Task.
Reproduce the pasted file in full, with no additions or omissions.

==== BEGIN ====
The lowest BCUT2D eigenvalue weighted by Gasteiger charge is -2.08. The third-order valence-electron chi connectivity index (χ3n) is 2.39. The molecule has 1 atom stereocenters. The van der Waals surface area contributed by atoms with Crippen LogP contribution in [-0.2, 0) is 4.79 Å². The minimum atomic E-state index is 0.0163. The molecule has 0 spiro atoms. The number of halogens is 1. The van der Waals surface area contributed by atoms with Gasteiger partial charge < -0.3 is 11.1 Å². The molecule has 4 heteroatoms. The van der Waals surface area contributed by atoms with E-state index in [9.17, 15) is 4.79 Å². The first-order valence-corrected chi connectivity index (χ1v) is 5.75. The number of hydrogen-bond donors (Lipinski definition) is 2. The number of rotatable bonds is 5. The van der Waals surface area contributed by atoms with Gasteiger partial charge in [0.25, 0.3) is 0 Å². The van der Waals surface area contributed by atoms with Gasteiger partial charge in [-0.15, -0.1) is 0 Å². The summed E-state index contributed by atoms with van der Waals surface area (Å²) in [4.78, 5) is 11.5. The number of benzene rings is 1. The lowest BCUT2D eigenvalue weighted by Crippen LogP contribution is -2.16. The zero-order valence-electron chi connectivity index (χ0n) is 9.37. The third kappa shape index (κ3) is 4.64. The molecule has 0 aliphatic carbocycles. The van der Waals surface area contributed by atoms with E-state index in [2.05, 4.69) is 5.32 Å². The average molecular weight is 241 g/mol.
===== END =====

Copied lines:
The lowest BCUT2D eigenvalue weighted by Gasteiger charge is -2.08. The third-order valence-electron chi connectivity index (χ3n) is 2.39. The molecule has 1 atom stereocenters. The van der Waals surface area contributed by atoms with Crippen LogP contribution in [-0.2, 0) is 4.79 Å². The minimum atomic E-state index is 0.0163. The molecule has 0 spiro atoms. The number of halogens is 1. The van der Waals surface area contributed by atoms with Gasteiger partial charge < -0.3 is 11.1 Å². The molecule has 4 heteroatoms. The van der Waals surface area contributed by atoms with E-state index in [9.17, 15) is 4.79 Å². The first-order valence-corrected chi connectivity index (χ1v) is 5.75. The number of hydrogen-bond donors (Lipinski definition) is 2. The number of rotatable bonds is 5. The van der Waals surface area contributed by atoms with Gasteiger partial charge in [0.25, 0.3) is 0 Å². The van der Waals surface area contributed by atoms with Gasteiger partial charge in [-0.15, -0.1) is 0 Å². The summed E-state index contributed by atoms with van der Waals surface area (Å²) in [4.78, 5) is 11.5. The number of benzene rings is 1. The lowest BCUT2D eigenvalue weighted by Crippen LogP contribution is -2.16. The zero-order valence-electron chi connectivity index (χ0n) is 9.37. The third kappa shape index (κ3) is 4.64. The molecule has 0 aliphatic carbocycles. The van der Waals surface area contributed by atoms with E-state index in [2.05, 4.69) is 5.32 Å². The average molecular weight is 241 g/mol.